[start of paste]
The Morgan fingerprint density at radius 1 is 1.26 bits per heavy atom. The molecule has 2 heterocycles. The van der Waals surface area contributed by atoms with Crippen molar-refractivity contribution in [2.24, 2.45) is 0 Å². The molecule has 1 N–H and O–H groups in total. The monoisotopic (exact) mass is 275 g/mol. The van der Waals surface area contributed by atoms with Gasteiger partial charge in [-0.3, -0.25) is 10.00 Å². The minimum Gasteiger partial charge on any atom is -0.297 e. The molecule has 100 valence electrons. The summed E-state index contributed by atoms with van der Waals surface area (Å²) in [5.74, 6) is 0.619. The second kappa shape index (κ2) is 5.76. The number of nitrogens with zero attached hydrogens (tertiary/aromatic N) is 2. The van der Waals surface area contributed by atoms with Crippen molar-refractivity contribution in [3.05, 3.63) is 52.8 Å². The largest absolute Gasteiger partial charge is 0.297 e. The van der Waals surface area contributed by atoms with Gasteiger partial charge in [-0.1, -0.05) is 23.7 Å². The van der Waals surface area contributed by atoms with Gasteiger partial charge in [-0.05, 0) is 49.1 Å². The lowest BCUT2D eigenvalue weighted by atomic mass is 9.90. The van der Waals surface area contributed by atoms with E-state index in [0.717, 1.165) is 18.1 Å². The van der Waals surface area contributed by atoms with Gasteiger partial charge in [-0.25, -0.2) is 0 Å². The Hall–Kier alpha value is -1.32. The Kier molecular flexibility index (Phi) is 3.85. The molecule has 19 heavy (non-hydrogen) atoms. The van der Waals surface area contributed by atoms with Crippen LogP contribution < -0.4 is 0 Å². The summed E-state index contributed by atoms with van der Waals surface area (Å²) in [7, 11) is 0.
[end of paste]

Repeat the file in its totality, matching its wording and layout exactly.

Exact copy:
The Morgan fingerprint density at radius 1 is 1.26 bits per heavy atom. The molecule has 2 heterocycles. The van der Waals surface area contributed by atoms with Crippen molar-refractivity contribution in [2.24, 2.45) is 0 Å². The molecule has 1 N–H and O–H groups in total. The monoisotopic (exact) mass is 275 g/mol. The van der Waals surface area contributed by atoms with Gasteiger partial charge in [-0.3, -0.25) is 10.00 Å². The minimum Gasteiger partial charge on any atom is -0.297 e. The molecule has 100 valence electrons. The summed E-state index contributed by atoms with van der Waals surface area (Å²) in [5.74, 6) is 0.619. The second kappa shape index (κ2) is 5.76. The number of nitrogens with zero attached hydrogens (tertiary/aromatic N) is 2. The van der Waals surface area contributed by atoms with Crippen molar-refractivity contribution in [3.05, 3.63) is 52.8 Å². The largest absolute Gasteiger partial charge is 0.297 e. The van der Waals surface area contributed by atoms with Gasteiger partial charge in [-0.1, -0.05) is 23.7 Å². The van der Waals surface area contributed by atoms with Gasteiger partial charge in [-0.05, 0) is 49.1 Å². The lowest BCUT2D eigenvalue weighted by atomic mass is 9.90. The van der Waals surface area contributed by atoms with E-state index in [0.717, 1.165) is 18.1 Å². The van der Waals surface area contributed by atoms with Gasteiger partial charge in [-0.25, -0.2) is 0 Å². The Hall–Kier alpha value is -1.32. The Kier molecular flexibility index (Phi) is 3.85. The molecule has 19 heavy (non-hydrogen) atoms. The van der Waals surface area contributed by atoms with Crippen LogP contribution < -0.4 is 0 Å². The summed E-state index contributed by atoms with van der Waals surface area (Å²) in [7, 11) is 0.